In the last week of our premarital class, we were given the best piece of advice for marriage (and possibly life).
It was simple, yet profound and our pastor’s answer to almost every question we asked:
“Figure out what you want and do it on purpose.”
It’s hard to live with purpose if you don’t know what it is you’re chasing. If you don’t know how you want to show up in the world.
So whether it’s how much time you want to spend with your family, how you want to raise your children or how often you want to travel — in order to live a life you love, first you have to know what you want. And then, you have to pursue it with all of your being.
The distinction in marriage is figuring out what you want life to look like with another human.
And this is, perhaps, one of the most beautiful pictures of marriage. Together, the two of you get to create a life as one. And you have the freedom to create a life you love.
What do you want your marriage to look like 1 year from now? 5 years? 10 years from now?
Once you know, then, you fight — for it and each other — with all that you have.
The same rule applies when planning your wedding day: figure out what you want and do it on purpose.
At my core, I’m a people pleaser, so it was difficult to separate what we wanted as a couple from what everyone else seemed to want — our parents, our friends, our extended family.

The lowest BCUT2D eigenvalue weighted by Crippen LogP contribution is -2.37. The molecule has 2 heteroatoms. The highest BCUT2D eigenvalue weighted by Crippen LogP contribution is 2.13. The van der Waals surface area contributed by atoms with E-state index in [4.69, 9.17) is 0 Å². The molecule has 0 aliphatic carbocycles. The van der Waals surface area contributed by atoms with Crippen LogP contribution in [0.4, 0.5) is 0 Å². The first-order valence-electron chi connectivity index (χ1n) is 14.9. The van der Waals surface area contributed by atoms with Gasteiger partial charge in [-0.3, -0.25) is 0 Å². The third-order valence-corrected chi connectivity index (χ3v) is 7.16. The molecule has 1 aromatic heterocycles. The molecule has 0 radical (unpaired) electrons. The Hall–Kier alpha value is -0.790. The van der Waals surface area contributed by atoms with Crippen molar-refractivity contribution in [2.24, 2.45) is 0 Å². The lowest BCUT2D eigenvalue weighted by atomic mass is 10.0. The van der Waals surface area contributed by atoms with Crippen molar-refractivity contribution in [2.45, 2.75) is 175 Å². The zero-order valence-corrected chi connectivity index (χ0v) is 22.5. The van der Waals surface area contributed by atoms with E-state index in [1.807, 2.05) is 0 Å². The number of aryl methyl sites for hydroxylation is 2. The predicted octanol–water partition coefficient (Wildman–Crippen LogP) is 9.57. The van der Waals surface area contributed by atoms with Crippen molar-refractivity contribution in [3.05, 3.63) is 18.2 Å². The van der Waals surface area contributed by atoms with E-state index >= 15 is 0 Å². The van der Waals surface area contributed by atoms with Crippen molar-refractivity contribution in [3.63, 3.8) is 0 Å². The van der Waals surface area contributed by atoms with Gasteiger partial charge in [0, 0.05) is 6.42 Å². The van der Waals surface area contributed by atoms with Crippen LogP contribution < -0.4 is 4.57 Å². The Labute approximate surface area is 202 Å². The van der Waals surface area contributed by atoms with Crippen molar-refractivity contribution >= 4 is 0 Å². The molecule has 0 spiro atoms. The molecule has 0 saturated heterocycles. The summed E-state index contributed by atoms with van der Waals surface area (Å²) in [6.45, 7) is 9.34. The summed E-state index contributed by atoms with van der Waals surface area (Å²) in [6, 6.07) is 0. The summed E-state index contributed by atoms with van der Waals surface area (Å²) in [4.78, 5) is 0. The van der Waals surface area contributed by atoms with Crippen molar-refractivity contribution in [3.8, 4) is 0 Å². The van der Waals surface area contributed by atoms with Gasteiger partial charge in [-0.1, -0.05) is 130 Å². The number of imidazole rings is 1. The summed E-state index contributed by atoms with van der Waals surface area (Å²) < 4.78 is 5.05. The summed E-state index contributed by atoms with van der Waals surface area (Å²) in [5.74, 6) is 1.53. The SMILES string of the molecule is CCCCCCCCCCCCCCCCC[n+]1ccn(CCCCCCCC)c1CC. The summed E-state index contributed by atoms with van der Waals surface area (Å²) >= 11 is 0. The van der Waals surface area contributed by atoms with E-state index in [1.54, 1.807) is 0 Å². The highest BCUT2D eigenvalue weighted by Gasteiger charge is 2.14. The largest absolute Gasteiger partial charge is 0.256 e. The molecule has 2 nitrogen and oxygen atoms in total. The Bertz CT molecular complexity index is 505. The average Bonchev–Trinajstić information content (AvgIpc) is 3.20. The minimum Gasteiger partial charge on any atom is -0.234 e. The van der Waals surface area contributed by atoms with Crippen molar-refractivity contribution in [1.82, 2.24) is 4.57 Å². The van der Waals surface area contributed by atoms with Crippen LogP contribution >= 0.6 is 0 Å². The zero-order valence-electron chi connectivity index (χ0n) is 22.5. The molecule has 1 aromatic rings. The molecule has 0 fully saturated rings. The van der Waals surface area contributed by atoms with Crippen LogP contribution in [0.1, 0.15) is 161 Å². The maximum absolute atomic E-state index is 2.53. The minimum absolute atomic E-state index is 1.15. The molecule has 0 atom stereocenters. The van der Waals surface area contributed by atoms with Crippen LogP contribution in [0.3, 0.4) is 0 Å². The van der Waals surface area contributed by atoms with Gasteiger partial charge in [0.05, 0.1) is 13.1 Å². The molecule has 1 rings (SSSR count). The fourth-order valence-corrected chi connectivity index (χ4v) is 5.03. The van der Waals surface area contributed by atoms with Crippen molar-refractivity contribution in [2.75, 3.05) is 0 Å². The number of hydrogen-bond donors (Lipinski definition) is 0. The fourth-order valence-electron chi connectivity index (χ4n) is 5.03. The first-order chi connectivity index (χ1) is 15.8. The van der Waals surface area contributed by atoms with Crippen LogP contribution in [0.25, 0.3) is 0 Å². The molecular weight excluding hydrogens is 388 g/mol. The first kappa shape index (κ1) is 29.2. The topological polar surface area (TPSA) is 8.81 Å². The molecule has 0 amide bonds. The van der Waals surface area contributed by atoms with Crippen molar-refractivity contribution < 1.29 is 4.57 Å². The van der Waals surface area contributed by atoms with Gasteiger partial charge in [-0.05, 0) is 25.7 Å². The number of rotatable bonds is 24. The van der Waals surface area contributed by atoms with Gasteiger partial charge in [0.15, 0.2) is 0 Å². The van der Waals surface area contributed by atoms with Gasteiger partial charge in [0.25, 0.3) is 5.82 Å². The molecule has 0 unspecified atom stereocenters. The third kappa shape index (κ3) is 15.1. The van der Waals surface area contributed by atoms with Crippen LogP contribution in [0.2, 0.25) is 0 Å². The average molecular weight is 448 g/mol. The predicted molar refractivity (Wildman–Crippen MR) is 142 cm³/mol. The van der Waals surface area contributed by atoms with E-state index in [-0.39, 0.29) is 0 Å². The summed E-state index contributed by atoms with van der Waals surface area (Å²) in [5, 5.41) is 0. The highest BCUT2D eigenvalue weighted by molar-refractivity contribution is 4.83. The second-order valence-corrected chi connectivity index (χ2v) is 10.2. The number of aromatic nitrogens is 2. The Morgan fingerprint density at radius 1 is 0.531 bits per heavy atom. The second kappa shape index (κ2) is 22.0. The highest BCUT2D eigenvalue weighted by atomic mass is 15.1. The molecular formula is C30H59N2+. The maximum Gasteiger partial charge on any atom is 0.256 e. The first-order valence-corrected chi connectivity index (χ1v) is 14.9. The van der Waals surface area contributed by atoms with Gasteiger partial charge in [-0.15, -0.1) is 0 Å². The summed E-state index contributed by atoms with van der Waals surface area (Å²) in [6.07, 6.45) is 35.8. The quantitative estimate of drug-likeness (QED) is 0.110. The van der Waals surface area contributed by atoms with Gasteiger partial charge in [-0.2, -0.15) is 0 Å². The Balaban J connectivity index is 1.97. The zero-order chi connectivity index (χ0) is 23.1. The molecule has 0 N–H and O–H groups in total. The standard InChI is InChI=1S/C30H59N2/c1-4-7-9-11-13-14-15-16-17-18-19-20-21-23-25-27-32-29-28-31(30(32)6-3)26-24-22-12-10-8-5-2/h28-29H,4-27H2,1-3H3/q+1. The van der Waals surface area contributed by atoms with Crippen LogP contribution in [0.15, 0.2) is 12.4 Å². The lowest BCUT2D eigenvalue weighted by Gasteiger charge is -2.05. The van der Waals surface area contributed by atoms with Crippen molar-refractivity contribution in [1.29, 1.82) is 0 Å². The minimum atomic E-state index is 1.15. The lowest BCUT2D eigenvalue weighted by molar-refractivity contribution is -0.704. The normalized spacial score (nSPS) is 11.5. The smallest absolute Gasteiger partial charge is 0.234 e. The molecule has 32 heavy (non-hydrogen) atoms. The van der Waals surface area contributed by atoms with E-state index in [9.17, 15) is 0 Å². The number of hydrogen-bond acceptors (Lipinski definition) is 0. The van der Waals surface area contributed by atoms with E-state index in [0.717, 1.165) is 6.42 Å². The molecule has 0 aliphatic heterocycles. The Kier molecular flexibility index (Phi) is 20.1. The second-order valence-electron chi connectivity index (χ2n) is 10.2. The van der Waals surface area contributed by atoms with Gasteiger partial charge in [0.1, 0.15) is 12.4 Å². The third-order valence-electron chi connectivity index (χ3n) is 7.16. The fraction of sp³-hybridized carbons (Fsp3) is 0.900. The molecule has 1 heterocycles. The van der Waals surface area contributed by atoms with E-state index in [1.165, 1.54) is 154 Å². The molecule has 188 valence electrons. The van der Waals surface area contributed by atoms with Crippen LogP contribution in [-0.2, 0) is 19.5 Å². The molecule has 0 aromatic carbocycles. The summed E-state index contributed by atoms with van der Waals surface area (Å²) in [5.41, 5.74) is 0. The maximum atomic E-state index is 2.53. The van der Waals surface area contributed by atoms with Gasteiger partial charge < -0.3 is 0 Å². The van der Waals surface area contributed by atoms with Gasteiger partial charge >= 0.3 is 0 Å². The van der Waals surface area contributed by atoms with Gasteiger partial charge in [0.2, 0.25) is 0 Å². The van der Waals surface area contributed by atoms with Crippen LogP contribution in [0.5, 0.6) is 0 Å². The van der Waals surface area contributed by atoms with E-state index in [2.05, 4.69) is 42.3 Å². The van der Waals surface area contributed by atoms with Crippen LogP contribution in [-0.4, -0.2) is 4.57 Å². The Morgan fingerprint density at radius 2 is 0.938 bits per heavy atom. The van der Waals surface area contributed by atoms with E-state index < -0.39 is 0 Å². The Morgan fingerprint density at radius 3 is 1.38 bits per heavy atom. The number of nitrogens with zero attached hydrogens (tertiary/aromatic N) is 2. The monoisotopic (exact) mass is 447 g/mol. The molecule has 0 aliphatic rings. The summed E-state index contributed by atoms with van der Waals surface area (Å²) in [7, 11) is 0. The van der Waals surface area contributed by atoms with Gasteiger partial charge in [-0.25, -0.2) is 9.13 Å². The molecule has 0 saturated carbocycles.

There are so many traditions and pressures that can surround weddings. So sometimes, we needed to remind ourselves that this day is about celebrating our love and relationship.
And what better way to do that than to plan a day that reflects who you are as a couple.
Allow yourself the freedom to plan a day that you love.
How do you want your wedding day to feel? What is most important to you? What do you want to look back and remember?
If that means you elope with your closest friends and family, instead of a large gathering, or serve appetizers rather than a sit down meal, I give you permission.
But when it comes down to it, allow yourself the freedom to live a life you love.
It’s easy to become so consumed planning a wedding that you forget you’re planning a marriage.
Sometimes, all it takes is a step back, a deep breath and the simple recognition that flowers and fabric will not affect your longterm happiness. But a marriage — that’s something to invest a lifetime in.
My hope for you is that you invest. And you do it with purpose.
A version of this post was originally written for White Magazine.